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Research on holograms

Literature and research on holograms

There are a number of research results available in the literature related to the impact of static and moving 2D images on cognitive processes. Considering that our company has launched the production of displays with a 3D holographic effect, it is extremely important to focus on the topic of research on holograms. Their impact on the processes that create and modify cognitive structures (mental representations) in the cognitive system. So far, such research on holograms has simply not been conducted.

The theory of the holographic memory model

In 1982, Janet Metcalfe Eich developed the theory of the holographic memory model (HMP) based on the hologram metaphor. It is a method of recording three-dimensional images with all spatial features so that full information about the holographed object is stored at each point. This makes it possible to reconstruct the entire image from the most elementary parts of the hologram. According to HMP, the holographic system functioning in the brain stores a huge number of "copies" of the same object or event. Importantly, this information is stored in distant parts of the cortex. Each "copy" contains a full description of the remembered item or event. In a recall situation, if the external stimulus is similar to the pattern encoded in memory, a whole set of interconnected cells react in the brain. Thanks to this, external objects are recognized.

When new, unknown information reaches the brain, its components are analyzed, known and unknown elements are distinguished using the criteria functioning in the cognitive system, and only from them a new whole is created. HMP explains features of memory such as plasticity and ease of recognition. According to HMP, humans have the ability to instantly identify a huge number of known people and objects. Regardless of the distance and from any viewing angle, and after recognizing them, it can quickly recreate a significant amount of information about them.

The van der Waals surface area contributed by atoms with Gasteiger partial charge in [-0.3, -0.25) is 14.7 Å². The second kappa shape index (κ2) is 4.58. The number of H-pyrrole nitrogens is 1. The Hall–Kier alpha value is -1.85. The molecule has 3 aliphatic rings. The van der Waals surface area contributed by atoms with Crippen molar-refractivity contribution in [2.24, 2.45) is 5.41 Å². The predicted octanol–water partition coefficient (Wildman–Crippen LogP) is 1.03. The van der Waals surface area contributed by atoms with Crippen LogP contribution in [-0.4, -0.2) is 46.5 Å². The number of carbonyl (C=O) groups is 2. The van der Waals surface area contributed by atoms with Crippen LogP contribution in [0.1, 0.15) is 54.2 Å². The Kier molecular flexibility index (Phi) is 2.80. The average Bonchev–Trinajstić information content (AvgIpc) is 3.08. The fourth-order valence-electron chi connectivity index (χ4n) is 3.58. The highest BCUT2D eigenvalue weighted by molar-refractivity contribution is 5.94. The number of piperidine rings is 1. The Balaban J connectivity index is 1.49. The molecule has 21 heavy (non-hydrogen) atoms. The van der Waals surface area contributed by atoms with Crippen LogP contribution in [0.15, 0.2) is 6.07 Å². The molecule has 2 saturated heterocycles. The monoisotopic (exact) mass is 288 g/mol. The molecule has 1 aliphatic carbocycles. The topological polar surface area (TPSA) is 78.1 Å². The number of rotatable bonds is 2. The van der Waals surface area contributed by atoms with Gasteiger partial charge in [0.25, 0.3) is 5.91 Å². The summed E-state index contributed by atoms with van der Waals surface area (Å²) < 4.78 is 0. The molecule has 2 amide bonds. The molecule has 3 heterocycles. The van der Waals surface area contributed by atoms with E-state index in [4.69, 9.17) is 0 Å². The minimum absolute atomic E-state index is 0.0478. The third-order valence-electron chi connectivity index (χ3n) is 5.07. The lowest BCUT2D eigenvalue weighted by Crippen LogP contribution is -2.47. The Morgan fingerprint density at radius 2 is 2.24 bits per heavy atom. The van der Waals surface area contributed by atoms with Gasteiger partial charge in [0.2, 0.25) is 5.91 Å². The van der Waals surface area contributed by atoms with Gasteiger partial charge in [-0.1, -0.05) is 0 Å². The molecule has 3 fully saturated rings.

93% – non-verbal communication

Albert Mehrabian in his book "Silent Messages" published in 1971, he wrote: "93% all human communication is non-verbal communication. 90% of the information sent to the brain is visual information. They are processed by the brain much faster than text because the brain is used to processing images. People remember 80% from what they see, but only 20% from what they read.” (Albert Mehrabian, Silent Messages, Wadsworth Pub. Co., 1971.)

Visual attention

Scientists have been conducting research on image perception for years. It has been determined that the number of image-recording receptors is approximately 250 million. That is, about ten times more than in the case of olfactory receptors. However, one hundred times more than tactile receptors and ten thousand times more than auditory receptors.

Visual attention is not a homogeneous cognitive process. It consists of many subsystems and mechanisms, often with different functional features. These include, for example, focused visual attention and visual field search processes. (cf. Eysenck, Keane, 2005; Styles 2006).

The ability to conduct research based on actual 3D holograms may help answer a key question

  • Do 3D holograms allow for better remembering of the presented content, and to what extent?
  • What other cognitive functions do they have a significant impact on?

If research shows that holograms are more effective, it will be a breakthrough. Their mass use would bring a whole range of benefits not only in advertising, but also in the learning process.


Our research on holograms

What research awaits us in the near future? We will start by examining the cognitive processes occurring in the brain during the presentation of 3D holographic content (3D holograms) and comparing them with the processes occurring during the presentation of 2D images (neuroimaging). In the second stage, we plan to conduct research on the strength of remembering (recalling) 3D holographic images compared to flat 2D images.

This part is already behind us research on holograms relating to the advertising itself using 3D holograms, but we decided to replicate them anyway. First of all, it is about examining emotional attitudes towards brands and products. The next step will be research on purchase intentions and price sensitivity of consumers. All while presenting selected brands and products in the form of 3D holograms. Thanks to this, we can compare the data with traditional forms of 2D presentation (posters, LCD monitors) and eye tracking. The first test results obtained were almost unbelievable! That's why we want to make sure whether 3D holograms actually have such a great advantage over classic 2D images.

If you just want to know the results Write to us. We will be happy to notify you when they are published.